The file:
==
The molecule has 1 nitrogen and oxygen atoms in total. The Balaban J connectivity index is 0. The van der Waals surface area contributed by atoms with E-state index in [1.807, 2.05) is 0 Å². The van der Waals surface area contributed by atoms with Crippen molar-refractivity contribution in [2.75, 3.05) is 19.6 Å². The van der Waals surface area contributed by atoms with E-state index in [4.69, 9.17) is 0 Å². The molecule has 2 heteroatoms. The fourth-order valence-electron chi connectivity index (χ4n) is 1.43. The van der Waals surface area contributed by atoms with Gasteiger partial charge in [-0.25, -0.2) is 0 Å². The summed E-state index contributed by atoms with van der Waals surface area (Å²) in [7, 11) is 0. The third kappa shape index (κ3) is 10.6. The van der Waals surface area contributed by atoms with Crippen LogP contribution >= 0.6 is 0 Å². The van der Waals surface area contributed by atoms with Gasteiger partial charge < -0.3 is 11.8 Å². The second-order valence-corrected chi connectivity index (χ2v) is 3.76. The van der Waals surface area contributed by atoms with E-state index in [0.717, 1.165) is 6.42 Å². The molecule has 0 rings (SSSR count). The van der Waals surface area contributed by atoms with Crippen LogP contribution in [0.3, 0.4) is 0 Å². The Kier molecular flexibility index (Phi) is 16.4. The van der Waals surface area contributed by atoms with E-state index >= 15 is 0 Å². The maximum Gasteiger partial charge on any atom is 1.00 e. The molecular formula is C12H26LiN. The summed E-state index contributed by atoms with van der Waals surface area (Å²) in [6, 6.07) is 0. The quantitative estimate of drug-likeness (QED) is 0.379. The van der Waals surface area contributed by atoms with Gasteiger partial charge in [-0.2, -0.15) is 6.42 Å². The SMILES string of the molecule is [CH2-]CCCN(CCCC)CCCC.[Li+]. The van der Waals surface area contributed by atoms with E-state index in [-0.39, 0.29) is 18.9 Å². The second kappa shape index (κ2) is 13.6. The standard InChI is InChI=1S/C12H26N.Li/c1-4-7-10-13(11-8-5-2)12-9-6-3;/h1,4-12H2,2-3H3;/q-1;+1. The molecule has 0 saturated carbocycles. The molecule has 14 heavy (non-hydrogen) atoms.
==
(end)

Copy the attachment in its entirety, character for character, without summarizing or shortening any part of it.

The molecule has 1 nitrogen and oxygen atoms in total. The Balaban J connectivity index is 0. The van der Waals surface area contributed by atoms with E-state index in [1.807, 2.05) is 0 Å². The van der Waals surface area contributed by atoms with Crippen molar-refractivity contribution in [2.75, 3.05) is 19.6 Å². The van der Waals surface area contributed by atoms with E-state index in [4.69, 9.17) is 0 Å². The molecule has 2 heteroatoms. The fourth-order valence-electron chi connectivity index (χ4n) is 1.43. The van der Waals surface area contributed by atoms with Gasteiger partial charge in [-0.25, -0.2) is 0 Å². The summed E-state index contributed by atoms with van der Waals surface area (Å²) in [7, 11) is 0. The third kappa shape index (κ3) is 10.6. The van der Waals surface area contributed by atoms with Crippen LogP contribution >= 0.6 is 0 Å². The van der Waals surface area contributed by atoms with Gasteiger partial charge < -0.3 is 11.8 Å². The second-order valence-corrected chi connectivity index (χ2v) is 3.76. The van der Waals surface area contributed by atoms with E-state index in [0.717, 1.165) is 6.42 Å². The molecule has 0 rings (SSSR count). The van der Waals surface area contributed by atoms with Crippen LogP contribution in [0.3, 0.4) is 0 Å². The Kier molecular flexibility index (Phi) is 16.4. The van der Waals surface area contributed by atoms with E-state index >= 15 is 0 Å². The maximum Gasteiger partial charge on any atom is 1.00 e. The molecular formula is C12H26LiN. The summed E-state index contributed by atoms with van der Waals surface area (Å²) in [6, 6.07) is 0. The quantitative estimate of drug-likeness (QED) is 0.379. The van der Waals surface area contributed by atoms with Gasteiger partial charge in [-0.2, -0.15) is 6.42 Å². The SMILES string of the molecule is [CH2-]CCCN(CCCC)CCCC.[Li+]. The van der Waals surface area contributed by atoms with E-state index in [-0.39, 0.29) is 18.9 Å². The second kappa shape index (κ2) is 13.6. The standard InChI is InChI=1S/C12H26N.Li/c1-4-7-10-13(11-8-5-2)12-9-6-3;/h1,4-12H2,2-3H3;/q-1;+1. The molecule has 0 saturated carbocycles. The molecule has 14 heavy (non-hydrogen) atoms.